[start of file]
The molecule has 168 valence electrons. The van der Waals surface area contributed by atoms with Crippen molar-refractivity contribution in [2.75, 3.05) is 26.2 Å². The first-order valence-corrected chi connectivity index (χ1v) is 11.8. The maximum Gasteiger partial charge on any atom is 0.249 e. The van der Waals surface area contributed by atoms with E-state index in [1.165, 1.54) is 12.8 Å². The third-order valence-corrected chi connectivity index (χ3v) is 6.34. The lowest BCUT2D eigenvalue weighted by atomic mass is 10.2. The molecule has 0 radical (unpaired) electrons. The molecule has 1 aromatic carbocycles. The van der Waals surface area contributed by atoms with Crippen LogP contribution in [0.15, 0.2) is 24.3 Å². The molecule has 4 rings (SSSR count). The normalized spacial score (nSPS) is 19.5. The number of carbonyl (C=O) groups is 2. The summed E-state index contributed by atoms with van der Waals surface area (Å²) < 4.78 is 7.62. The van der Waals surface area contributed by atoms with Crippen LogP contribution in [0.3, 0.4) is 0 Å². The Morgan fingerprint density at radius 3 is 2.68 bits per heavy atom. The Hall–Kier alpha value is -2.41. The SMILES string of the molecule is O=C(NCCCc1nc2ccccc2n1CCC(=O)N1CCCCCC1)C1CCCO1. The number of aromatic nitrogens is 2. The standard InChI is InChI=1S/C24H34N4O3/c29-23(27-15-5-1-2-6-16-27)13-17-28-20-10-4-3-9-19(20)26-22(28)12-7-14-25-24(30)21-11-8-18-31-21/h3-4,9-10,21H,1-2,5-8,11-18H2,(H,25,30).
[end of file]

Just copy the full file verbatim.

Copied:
The molecule has 168 valence electrons. The van der Waals surface area contributed by atoms with Crippen molar-refractivity contribution in [2.75, 3.05) is 26.2 Å². The first-order valence-corrected chi connectivity index (χ1v) is 11.8. The maximum Gasteiger partial charge on any atom is 0.249 e. The van der Waals surface area contributed by atoms with E-state index in [1.165, 1.54) is 12.8 Å². The third-order valence-corrected chi connectivity index (χ3v) is 6.34. The lowest BCUT2D eigenvalue weighted by atomic mass is 10.2. The molecule has 0 radical (unpaired) electrons. The molecule has 1 aromatic carbocycles. The van der Waals surface area contributed by atoms with Crippen LogP contribution in [0.15, 0.2) is 24.3 Å². The molecule has 4 rings (SSSR count). The normalized spacial score (nSPS) is 19.5. The number of carbonyl (C=O) groups is 2. The summed E-state index contributed by atoms with van der Waals surface area (Å²) < 4.78 is 7.62. The van der Waals surface area contributed by atoms with Crippen LogP contribution in [0.3, 0.4) is 0 Å². The Morgan fingerprint density at radius 3 is 2.68 bits per heavy atom. The Hall–Kier alpha value is -2.41. The SMILES string of the molecule is O=C(NCCCc1nc2ccccc2n1CCC(=O)N1CCCCCC1)C1CCCO1. The number of aromatic nitrogens is 2. The standard InChI is InChI=1S/C24H34N4O3/c29-23(27-15-5-1-2-6-16-27)13-17-28-20-10-4-3-9-19(20)26-22(28)12-7-14-25-24(30)21-11-8-18-31-21/h3-4,9-10,21H,1-2,5-8,11-18H2,(H,25,30).